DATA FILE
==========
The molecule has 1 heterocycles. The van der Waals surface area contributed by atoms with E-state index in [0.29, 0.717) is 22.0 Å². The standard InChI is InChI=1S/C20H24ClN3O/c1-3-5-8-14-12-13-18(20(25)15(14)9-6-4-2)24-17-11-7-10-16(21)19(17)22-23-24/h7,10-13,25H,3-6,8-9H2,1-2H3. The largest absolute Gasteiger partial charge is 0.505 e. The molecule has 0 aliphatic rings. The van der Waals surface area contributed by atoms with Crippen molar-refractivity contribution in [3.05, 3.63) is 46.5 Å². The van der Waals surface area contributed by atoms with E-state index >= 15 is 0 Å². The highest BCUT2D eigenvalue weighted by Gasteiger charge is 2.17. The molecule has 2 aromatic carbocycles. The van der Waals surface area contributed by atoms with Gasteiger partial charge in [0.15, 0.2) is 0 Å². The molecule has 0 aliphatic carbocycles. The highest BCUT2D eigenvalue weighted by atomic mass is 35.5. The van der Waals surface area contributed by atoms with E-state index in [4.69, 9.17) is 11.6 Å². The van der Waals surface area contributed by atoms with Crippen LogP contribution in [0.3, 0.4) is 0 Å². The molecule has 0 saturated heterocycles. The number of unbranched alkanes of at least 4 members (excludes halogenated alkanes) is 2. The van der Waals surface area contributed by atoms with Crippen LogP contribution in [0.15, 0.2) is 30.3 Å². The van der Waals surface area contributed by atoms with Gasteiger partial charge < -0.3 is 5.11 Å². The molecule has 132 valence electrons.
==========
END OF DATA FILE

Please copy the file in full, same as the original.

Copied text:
The molecule has 1 heterocycles. The van der Waals surface area contributed by atoms with E-state index in [0.29, 0.717) is 22.0 Å². The standard InChI is InChI=1S/C20H24ClN3O/c1-3-5-8-14-12-13-18(20(25)15(14)9-6-4-2)24-17-11-7-10-16(21)19(17)22-23-24/h7,10-13,25H,3-6,8-9H2,1-2H3. The largest absolute Gasteiger partial charge is 0.505 e. The molecule has 0 aliphatic rings. The van der Waals surface area contributed by atoms with Crippen molar-refractivity contribution in [3.05, 3.63) is 46.5 Å². The van der Waals surface area contributed by atoms with E-state index >= 15 is 0 Å². The highest BCUT2D eigenvalue weighted by Gasteiger charge is 2.17. The molecule has 2 aromatic carbocycles. The van der Waals surface area contributed by atoms with Gasteiger partial charge in [0.15, 0.2) is 0 Å². The molecule has 0 aliphatic carbocycles. The highest BCUT2D eigenvalue weighted by atomic mass is 35.5. The van der Waals surface area contributed by atoms with E-state index in [4.69, 9.17) is 11.6 Å². The van der Waals surface area contributed by atoms with Crippen LogP contribution in [0.3, 0.4) is 0 Å². The molecule has 0 saturated heterocycles. The number of unbranched alkanes of at least 4 members (excludes halogenated alkanes) is 2. The van der Waals surface area contributed by atoms with Crippen LogP contribution in [0.15, 0.2) is 30.3 Å². The van der Waals surface area contributed by atoms with Gasteiger partial charge < -0.3 is 5.11 Å². The molecule has 132 valence electrons.